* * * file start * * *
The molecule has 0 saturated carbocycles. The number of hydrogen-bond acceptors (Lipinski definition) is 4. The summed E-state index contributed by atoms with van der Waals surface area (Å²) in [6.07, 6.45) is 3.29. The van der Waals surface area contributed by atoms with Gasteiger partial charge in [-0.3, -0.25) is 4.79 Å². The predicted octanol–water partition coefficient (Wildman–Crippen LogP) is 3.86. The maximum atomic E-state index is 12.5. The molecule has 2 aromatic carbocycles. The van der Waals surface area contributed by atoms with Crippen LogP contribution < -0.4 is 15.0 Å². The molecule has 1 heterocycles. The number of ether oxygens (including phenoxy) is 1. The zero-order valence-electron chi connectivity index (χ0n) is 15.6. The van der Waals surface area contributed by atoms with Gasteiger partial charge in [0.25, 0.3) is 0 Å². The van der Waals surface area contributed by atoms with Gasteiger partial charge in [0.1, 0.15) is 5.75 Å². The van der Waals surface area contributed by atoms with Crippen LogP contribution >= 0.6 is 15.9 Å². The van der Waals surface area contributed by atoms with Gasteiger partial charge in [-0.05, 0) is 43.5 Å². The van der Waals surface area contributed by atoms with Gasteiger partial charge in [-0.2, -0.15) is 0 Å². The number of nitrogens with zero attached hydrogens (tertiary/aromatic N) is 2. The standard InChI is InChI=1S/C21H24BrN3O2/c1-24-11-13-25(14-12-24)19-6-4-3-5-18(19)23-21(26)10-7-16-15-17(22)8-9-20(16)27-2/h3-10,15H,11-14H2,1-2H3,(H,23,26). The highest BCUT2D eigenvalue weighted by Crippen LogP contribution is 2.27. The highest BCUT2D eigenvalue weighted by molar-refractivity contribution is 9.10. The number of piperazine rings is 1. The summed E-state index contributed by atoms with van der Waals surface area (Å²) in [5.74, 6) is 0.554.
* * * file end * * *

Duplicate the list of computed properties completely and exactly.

The molecule has 0 saturated carbocycles. The number of hydrogen-bond acceptors (Lipinski definition) is 4. The summed E-state index contributed by atoms with van der Waals surface area (Å²) in [6.07, 6.45) is 3.29. The van der Waals surface area contributed by atoms with Gasteiger partial charge in [-0.3, -0.25) is 4.79 Å². The predicted octanol–water partition coefficient (Wildman–Crippen LogP) is 3.86. The maximum atomic E-state index is 12.5. The molecule has 2 aromatic carbocycles. The van der Waals surface area contributed by atoms with Crippen LogP contribution < -0.4 is 15.0 Å². The molecule has 1 heterocycles. The number of ether oxygens (including phenoxy) is 1. The zero-order valence-electron chi connectivity index (χ0n) is 15.6. The van der Waals surface area contributed by atoms with Gasteiger partial charge in [0.25, 0.3) is 0 Å². The van der Waals surface area contributed by atoms with Gasteiger partial charge in [0.1, 0.15) is 5.75 Å². The van der Waals surface area contributed by atoms with Crippen LogP contribution >= 0.6 is 15.9 Å². The van der Waals surface area contributed by atoms with Gasteiger partial charge in [-0.05, 0) is 43.5 Å². The van der Waals surface area contributed by atoms with Gasteiger partial charge in [-0.2, -0.15) is 0 Å². The number of nitrogens with zero attached hydrogens (tertiary/aromatic N) is 2. The standard InChI is InChI=1S/C21H24BrN3O2/c1-24-11-13-25(14-12-24)19-6-4-3-5-18(19)23-21(26)10-7-16-15-17(22)8-9-20(16)27-2/h3-10,15H,11-14H2,1-2H3,(H,23,26). The highest BCUT2D eigenvalue weighted by Crippen LogP contribution is 2.27. The highest BCUT2D eigenvalue weighted by molar-refractivity contribution is 9.10. The number of piperazine rings is 1. The summed E-state index contributed by atoms with van der Waals surface area (Å²) in [5.74, 6) is 0.554.